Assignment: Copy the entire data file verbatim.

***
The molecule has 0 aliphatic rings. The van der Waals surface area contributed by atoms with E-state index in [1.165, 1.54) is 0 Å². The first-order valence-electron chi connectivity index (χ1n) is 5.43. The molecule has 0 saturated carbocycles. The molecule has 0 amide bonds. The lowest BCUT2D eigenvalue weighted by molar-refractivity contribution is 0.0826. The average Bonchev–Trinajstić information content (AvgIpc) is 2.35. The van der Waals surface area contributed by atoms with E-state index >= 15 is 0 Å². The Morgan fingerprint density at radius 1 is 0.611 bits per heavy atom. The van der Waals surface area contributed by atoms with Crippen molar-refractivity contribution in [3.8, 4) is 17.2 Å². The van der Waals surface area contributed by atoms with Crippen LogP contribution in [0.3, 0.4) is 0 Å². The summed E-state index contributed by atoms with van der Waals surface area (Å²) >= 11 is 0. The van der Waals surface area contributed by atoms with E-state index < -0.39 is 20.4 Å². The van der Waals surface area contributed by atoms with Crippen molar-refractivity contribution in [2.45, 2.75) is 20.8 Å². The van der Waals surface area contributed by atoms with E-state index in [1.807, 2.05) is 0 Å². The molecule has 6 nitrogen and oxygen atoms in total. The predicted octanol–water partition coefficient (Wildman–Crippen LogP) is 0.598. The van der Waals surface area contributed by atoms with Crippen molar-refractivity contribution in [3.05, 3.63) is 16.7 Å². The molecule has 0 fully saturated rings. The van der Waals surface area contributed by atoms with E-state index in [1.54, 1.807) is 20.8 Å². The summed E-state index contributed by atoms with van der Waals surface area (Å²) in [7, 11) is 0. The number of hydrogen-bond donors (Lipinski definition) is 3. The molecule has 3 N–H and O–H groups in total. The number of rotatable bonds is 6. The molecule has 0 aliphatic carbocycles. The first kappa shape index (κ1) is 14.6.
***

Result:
The molecule has 0 aliphatic rings. The van der Waals surface area contributed by atoms with E-state index in [1.165, 1.54) is 0 Å². The first-order valence-electron chi connectivity index (χ1n) is 5.43. The molecule has 0 saturated carbocycles. The molecule has 0 amide bonds. The lowest BCUT2D eigenvalue weighted by molar-refractivity contribution is 0.0826. The average Bonchev–Trinajstić information content (AvgIpc) is 2.35. The van der Waals surface area contributed by atoms with E-state index >= 15 is 0 Å². The Morgan fingerprint density at radius 1 is 0.611 bits per heavy atom. The van der Waals surface area contributed by atoms with Crippen molar-refractivity contribution in [3.8, 4) is 17.2 Å². The van der Waals surface area contributed by atoms with Crippen LogP contribution in [0.3, 0.4) is 0 Å². The summed E-state index contributed by atoms with van der Waals surface area (Å²) >= 11 is 0. The van der Waals surface area contributed by atoms with E-state index < -0.39 is 20.4 Å². The van der Waals surface area contributed by atoms with Crippen molar-refractivity contribution in [2.45, 2.75) is 20.8 Å². The van der Waals surface area contributed by atoms with E-state index in [1.807, 2.05) is 0 Å². The molecule has 6 nitrogen and oxygen atoms in total. The predicted octanol–water partition coefficient (Wildman–Crippen LogP) is 0.598. The van der Waals surface area contributed by atoms with Crippen molar-refractivity contribution in [3.05, 3.63) is 16.7 Å². The molecule has 0 fully saturated rings. The van der Waals surface area contributed by atoms with E-state index in [1.54, 1.807) is 20.8 Å². The summed E-state index contributed by atoms with van der Waals surface area (Å²) in [7, 11) is 0. The number of hydrogen-bond donors (Lipinski definition) is 3. The molecule has 3 N–H and O–H groups in total. The number of rotatable bonds is 6. The molecule has 0 aliphatic carbocycles. The first kappa shape index (κ1) is 14.6.